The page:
The 2016 Toyota Mirai hydrogen fuel cell sedan — Toyota’s first production hydrogen fuel cell vehicle — has received an official combined gas mileage rating of 67 MPGe and an official range of 312 miles per fill by the U.S. EPA ahead of its U.S. market launch in California this fall.
Announced yesterday by Toyota North America CEO Jim Lentz at the Aspen Ideas Festival in Aspen Colorado, the gas mileage rating makes the Toyota Mirai fuel cell sedan far more energy efficient than 50 MPGe combined fuel economy of the 2016 Hyundai Tucson CUV fuel cell vehicle — the only other hydrogen fuel cell vehicle currently available to buy in the U.S. Like the Mirai, the Hyundai Tucson FCV is only available in select parts of California: the only part of the U.S. where publicly accessible hydrogen refuelling infrastructure exists.
For those unfamiliar with the Toyota Mirai, it is a limited-production hydrogen fuel cell sedan powered by a 114 kilowatt hydrogen fuel cell stack fed by hydrogen from twin 70MPa carbon fibre reinforced plastic fuel tanks. Power from the fuel cell stack is sent to a 113-kilowatt front-wheel drive electric motor, with any excess power fed back into a small 1.6-kilowatt-hour nickel-metal hydride battery pack for later use.
As Toyota is keen to note, the official EPA range rating of 312 miles per fill of its twin tanks of hydrogen makes the Toyota Miria fuel cell sedan the longest-range zero tailpipe emission vehicle you’ll be able to buy when it goes on sale in California this fall, beating even the mighty Tesla Model S 85D and its EPA-rated range of 270 miles per charge.
That’s great news for Toyota, which has been keen to set its hydrogen fuel technology as being the logical, sensible choice over battery electric vehicles, arguing that poor infrastructure, slow recharge times and limited range means that battery electric vehicles can’t be the transportation choice of the future.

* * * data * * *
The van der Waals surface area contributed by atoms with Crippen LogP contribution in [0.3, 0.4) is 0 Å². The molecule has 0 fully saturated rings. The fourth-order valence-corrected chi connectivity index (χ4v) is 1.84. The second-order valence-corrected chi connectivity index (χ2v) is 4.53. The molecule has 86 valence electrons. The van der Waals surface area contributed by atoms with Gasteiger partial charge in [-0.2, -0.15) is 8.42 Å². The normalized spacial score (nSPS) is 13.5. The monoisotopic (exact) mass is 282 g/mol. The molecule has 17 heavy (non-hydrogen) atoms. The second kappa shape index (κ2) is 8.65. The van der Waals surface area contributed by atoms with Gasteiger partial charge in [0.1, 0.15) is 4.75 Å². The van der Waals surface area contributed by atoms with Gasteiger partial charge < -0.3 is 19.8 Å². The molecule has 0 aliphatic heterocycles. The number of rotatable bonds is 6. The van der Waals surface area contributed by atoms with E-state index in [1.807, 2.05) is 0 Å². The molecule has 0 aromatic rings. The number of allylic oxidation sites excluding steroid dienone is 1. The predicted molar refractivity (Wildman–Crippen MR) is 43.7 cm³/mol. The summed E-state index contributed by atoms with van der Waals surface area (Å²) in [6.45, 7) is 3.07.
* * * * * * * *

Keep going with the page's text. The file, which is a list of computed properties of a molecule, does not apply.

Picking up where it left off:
But while Tesla’s high-end Model S can be recharged for free at any of Tesla’s expanding network of Supercharger stations across the U.S. and around the world, the U.S. department of Energy’s Alternative Fuels Data Centre still lists just twelve public hydrogen filling stations in the whole of the country — most of them in the state of California.
Add in private stations, and that figure rises to 41 locations, mostly spread across east and west coasts. Take into consideration the number of hydrogen filling stations planned in the near future, and that figure more than doubles to 93 sites.
The same database lists 9,912 electric vehicle charging stations and 25,716 dedicated electric vehicle charging outlets in existence today, rising to 11,894 and 30,225 respectively if you include private stations and planned future developments.
That’s more than four and-a-half times than the numbers of filling stations for other alternative fuels combined.
Nevertheless, Toyota is still confident that the range advantage the Mirai has over cars like the Tesla Model S will help encourage more customers to opt for a hydrogen electric vehicle over a battery electric vehicle.
At the moment, there are just twelve public hydrogen filling stations in the U.S.